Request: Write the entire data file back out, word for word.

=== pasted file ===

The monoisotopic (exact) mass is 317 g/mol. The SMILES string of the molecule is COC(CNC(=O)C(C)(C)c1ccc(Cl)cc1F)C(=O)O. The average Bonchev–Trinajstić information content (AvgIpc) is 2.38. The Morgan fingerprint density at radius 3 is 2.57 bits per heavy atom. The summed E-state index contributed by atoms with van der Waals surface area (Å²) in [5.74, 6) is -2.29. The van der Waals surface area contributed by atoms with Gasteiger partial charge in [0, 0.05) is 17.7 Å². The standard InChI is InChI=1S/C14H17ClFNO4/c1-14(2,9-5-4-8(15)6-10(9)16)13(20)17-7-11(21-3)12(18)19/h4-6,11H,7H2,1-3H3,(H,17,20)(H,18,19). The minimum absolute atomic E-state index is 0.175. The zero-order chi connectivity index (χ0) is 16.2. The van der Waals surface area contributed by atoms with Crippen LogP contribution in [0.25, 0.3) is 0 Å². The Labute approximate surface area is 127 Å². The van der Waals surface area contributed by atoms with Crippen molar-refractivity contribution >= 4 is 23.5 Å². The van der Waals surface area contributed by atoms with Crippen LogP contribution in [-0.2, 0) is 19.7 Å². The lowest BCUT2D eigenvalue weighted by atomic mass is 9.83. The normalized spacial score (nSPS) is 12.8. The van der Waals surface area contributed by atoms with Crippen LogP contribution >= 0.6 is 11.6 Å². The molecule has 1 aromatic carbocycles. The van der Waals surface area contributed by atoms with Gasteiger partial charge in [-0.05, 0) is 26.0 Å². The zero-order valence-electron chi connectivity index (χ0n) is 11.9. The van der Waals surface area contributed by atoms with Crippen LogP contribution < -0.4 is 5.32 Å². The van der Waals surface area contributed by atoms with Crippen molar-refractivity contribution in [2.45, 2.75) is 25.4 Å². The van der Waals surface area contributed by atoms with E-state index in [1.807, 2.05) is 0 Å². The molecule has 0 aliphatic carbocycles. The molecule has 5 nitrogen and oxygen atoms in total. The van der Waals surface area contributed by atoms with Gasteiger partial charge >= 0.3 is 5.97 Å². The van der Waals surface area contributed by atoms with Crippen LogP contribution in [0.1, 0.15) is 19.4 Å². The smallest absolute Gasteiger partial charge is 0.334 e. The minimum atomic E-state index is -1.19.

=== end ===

The monoisotopic (exact) mass is 317 g/mol. The SMILES string of the molecule is COC(CNC(=O)C(C)(C)c1ccc(Cl)cc1F)C(=O)O. The average Bonchev–Trinajstić information content (AvgIpc) is 2.38. The Morgan fingerprint density at radius 3 is 2.57 bits per heavy atom. The summed E-state index contributed by atoms with van der Waals surface area (Å²) in [5.74, 6) is -2.29. The van der Waals surface area contributed by atoms with Gasteiger partial charge in [0, 0.05) is 17.7 Å². The standard InChI is InChI=1S/C14H17ClFNO4/c1-14(2,9-5-4-8(15)6-10(9)16)13(20)17-7-11(21-3)12(18)19/h4-6,11H,7H2,1-3H3,(H,17,20)(H,18,19). The minimum absolute atomic E-state index is 0.175. The zero-order chi connectivity index (χ0) is 16.2. The van der Waals surface area contributed by atoms with Crippen LogP contribution in [0.25, 0.3) is 0 Å². The Labute approximate surface area is 127 Å². The van der Waals surface area contributed by atoms with Crippen molar-refractivity contribution >= 4 is 23.5 Å². The van der Waals surface area contributed by atoms with Crippen LogP contribution in [-0.2, 0) is 19.7 Å². The lowest BCUT2D eigenvalue weighted by atomic mass is 9.83. The normalized spacial score (nSPS) is 12.8. The van der Waals surface area contributed by atoms with Crippen LogP contribution >= 0.6 is 11.6 Å². The molecule has 1 aromatic carbocycles. The van der Waals surface area contributed by atoms with Gasteiger partial charge in [-0.05, 0) is 26.0 Å². The zero-order valence-electron chi connectivity index (χ0n) is 11.9. The van der Waals surface area contributed by atoms with Crippen LogP contribution < -0.4 is 5.32 Å². The van der Waals surface area contributed by atoms with Crippen molar-refractivity contribution in [2.45, 2.75) is 25.4 Å². The van der Waals surface area contributed by atoms with E-state index in [1.807, 2.05) is 0 Å². The molecule has 0 aliphatic carbocycles. The molecule has 5 nitrogen and oxygen atoms in total. The van der Waals surface area contributed by atoms with Gasteiger partial charge >= 0.3 is 5.97 Å². The van der Waals surface area contributed by atoms with Crippen LogP contribution in [0.1, 0.15) is 19.4 Å². The smallest absolute Gasteiger partial charge is 0.334 e. The minimum atomic E-state index is -1.19.